Valve's "gaming console" Linux-based operating system SteamOS, has not been successful, either commercially or with hardware partners producing Steam Machines. In fact, many manufacturers are skeptical of the platform for a number of reasons. The primary reason for the skepticism might be the lack of games available on the platform, but a leading concern is the lack of hardware that can be used with it.
Many gamers are not big fans of the uncomfortable, awkward controller that is part of the standard setup, meaning that an alternative was needed. In a recent update, Valve has agreed and added support for Microsoft's new Xbox One Elite controller. This new controller is becoming incredibly popular among hardcore console gamers, meaning that supporting the controller could actually gain some traction for Steam Machines. The downside, of course, is that the controller can only be used wired, causing a lot of inconvenience in the livingroom.
Another area that SteamOS has lacked is in the ability to communicate with people on the platform. The addition of Bluetooth pairing in the latest update means that you can now pair any headset to the console, from a cheap cellphone headset to a high-end
Monster headset. In addition, Bluetooth means that you could pair a PlayStation 3 or 4 controller with the system, though there is no telling whether or not the buttons will be mapped to anything that matters.
While these new features, available currently in the beta release, might make a lot of Steam Machine owners happy, it is unlikely that it will draw new users to the platform. Before they will be able to get any real traction, Valve still needs to address the biggest issue: catalog.
With the intense partnership that Microsoft and Intel have had over the past few decades, combined with Intel's entrance into mobile processors, it has always been a bit baffling that the legacy of Wintel has not been available on Windows Phone. When Windows 10 was announced with its common core, it was widely expected that support for Intel's processors would be a natural inclusion in Windows 10 Mobile from day 1. As it turned out, initial support was available.
This week, however, according to a hardware page on Microsoft's website, Windows 10 Mobile now officially supports x86 processors. This is big news for several reasons. First, the ability to include an Intel chip into a traditional Windows Phone will give greater processing possibilities to the mobile phones. It could also increase the capabilities of Continuum, potentially extending the types of apps the phone could run in full mode to complete desktop apps.
Second, this means that lower-end tablets and phablets can include Intel Atom processors and implement Windows 10 Mobile instead of the full-fledged operating system. In tablet mode, Windows 10 and Windows 10 Mobile are nearly visually identical, but Windows 10 Mobile is a lot less resource hungry, including power, meaning that these tablets could run on a more powerful x86 processor compared to a lower-quality ARM processor, and gain resources and power at the same time.
When you combine these benefits with the power of Continuum, the reality of a phone that can replace your laptop or desktop, not just a tablet, could be near at hand. It could also bring a collection of powerful Windows 10 phone and tablets at incredibly low prices; as low as $75 for a phone, according to Intel. This could be a major boost to Microsoft's mobile ambitions, bringing more marketshare to Windows Phone.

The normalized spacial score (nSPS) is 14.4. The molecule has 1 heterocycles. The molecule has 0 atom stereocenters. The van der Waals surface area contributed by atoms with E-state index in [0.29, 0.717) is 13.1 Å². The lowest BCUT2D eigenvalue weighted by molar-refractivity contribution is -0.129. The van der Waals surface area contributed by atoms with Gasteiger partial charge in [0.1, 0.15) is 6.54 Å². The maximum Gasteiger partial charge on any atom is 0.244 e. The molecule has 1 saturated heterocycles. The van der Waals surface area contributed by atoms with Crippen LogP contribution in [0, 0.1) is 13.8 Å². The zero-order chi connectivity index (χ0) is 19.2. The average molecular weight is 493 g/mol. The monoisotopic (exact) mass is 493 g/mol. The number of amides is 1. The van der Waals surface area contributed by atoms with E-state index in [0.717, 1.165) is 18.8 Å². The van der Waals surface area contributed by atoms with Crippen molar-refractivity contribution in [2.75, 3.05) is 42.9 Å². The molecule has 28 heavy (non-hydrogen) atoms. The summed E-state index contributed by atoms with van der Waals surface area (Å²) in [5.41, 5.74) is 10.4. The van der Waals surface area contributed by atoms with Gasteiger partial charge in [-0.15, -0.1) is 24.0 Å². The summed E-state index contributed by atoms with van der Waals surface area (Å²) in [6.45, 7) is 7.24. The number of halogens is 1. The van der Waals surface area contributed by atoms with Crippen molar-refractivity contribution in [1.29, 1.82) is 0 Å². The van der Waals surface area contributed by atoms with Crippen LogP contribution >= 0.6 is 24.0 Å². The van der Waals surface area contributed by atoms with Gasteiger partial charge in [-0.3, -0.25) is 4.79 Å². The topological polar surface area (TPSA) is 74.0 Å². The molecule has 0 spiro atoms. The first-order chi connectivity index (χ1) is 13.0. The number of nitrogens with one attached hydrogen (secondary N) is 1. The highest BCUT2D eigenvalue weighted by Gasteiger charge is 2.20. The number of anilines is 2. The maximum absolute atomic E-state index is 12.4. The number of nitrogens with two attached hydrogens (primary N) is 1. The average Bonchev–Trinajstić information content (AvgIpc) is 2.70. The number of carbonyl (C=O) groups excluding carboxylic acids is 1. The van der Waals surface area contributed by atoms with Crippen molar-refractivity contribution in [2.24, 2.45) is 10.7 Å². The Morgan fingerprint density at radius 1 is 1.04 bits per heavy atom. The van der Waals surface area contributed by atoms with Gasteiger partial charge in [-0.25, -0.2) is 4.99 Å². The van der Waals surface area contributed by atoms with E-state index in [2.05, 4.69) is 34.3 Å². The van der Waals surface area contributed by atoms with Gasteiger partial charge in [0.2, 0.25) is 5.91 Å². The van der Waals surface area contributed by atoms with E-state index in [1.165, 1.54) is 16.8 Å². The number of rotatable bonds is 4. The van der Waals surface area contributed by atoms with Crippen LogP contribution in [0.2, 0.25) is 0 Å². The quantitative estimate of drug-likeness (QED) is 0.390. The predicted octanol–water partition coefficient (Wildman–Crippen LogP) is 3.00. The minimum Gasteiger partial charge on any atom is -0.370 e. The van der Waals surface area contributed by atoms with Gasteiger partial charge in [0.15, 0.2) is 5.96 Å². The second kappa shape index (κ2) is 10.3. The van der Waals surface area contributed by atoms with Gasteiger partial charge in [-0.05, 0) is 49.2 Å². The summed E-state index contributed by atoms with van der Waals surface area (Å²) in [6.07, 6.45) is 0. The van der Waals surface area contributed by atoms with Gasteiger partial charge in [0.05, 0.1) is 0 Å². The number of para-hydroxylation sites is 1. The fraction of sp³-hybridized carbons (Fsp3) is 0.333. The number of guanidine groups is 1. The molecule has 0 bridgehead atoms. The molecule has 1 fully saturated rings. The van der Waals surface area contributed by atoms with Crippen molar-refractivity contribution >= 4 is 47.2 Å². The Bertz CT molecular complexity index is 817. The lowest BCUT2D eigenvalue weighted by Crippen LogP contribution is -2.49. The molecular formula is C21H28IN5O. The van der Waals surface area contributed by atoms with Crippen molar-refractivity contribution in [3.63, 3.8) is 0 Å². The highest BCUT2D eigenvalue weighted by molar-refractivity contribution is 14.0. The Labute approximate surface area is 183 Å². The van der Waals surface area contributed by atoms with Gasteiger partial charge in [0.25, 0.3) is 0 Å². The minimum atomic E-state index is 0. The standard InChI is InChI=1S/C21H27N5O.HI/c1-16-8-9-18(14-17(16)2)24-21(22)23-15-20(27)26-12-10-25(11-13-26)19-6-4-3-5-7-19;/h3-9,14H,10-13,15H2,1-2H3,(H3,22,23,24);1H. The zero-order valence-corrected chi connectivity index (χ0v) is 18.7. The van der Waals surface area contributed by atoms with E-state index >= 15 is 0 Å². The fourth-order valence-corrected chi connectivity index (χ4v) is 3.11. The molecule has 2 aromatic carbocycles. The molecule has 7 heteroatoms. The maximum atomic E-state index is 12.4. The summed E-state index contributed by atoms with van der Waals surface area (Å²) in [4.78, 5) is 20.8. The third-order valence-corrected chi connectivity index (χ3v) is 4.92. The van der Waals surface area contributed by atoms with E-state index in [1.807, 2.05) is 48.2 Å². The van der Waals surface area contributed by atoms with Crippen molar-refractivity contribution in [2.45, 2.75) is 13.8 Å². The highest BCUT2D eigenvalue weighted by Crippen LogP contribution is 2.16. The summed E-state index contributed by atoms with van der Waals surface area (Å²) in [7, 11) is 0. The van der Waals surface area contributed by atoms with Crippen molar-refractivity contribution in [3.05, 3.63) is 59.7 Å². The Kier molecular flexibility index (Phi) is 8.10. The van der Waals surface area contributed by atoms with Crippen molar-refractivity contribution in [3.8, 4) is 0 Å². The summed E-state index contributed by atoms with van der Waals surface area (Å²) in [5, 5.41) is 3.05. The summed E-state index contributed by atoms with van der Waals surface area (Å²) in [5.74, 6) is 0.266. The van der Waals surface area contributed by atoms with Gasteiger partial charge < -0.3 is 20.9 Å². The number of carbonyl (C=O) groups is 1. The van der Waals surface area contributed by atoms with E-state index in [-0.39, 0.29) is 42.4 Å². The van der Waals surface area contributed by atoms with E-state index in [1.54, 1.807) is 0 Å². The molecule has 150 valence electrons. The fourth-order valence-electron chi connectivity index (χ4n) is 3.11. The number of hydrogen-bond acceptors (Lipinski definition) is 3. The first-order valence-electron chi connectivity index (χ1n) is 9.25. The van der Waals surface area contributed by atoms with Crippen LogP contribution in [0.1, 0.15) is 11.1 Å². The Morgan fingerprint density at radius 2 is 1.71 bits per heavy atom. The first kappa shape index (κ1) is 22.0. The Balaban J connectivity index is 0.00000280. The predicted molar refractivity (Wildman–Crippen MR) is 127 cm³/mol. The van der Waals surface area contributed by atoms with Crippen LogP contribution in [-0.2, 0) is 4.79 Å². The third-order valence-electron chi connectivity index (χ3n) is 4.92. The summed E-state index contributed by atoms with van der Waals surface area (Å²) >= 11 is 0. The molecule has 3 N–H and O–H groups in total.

It seems like every month there is a new malware outbreak in the Android space.
Fake apps run rampant in the store, and with the marketplace eclipsing one million malicious threats last year, the problems keep getting worse. This time, a malware has appeared on the platform that goes after one-time passcodes.
One-time codes are typically used as a secondary level of authentication, to ensure that the device you're trying to log into a service with is indeed yours. They are most commonly used for bank apps, and that's exactly where this malware targets. Symantec says that a malware called Android.Bankosy can be deployed on a device and actually intercept the passcode between the user and the website that sends the code. The Trojan is specifically looking for apps that use the voice codes, and then triggers the app to send the code, wiping any trace of its actions.
From Symantec's blog post, here's how it works in more detail.
So how does Android.Bankosy take advantage of voice-based 2FA? Once the malware is installed on the victim's device, it opens a back door, collects a list of system-specific information, and sends it to the command and control (C&C) server to register the device and then get a unique identifier for the infected device. If the registration is successful, it uses the received unique identifier to further communicate with the C&C server and receive commands.
So essentially the malware is working behind the scenes, and can then initiate call forwarding procedures, sending the call containing the code to whatever number it chooses. This is very serious and again illustrates a big flaw that exists when a space such as this is left wide open.
To protect yourself, Symantec recommend basic common sense practices, but they are worth reiterating. Of course, make sure your software is always up to date. Don't download anything you don't recognize, and make sure apps you download are actually coming from the publisher or developer's official channels; some apps may look very similar but are malicious. Finally, make note of the permissions an app will require. For instance, a flashlight app shouldn't need access to your contacts.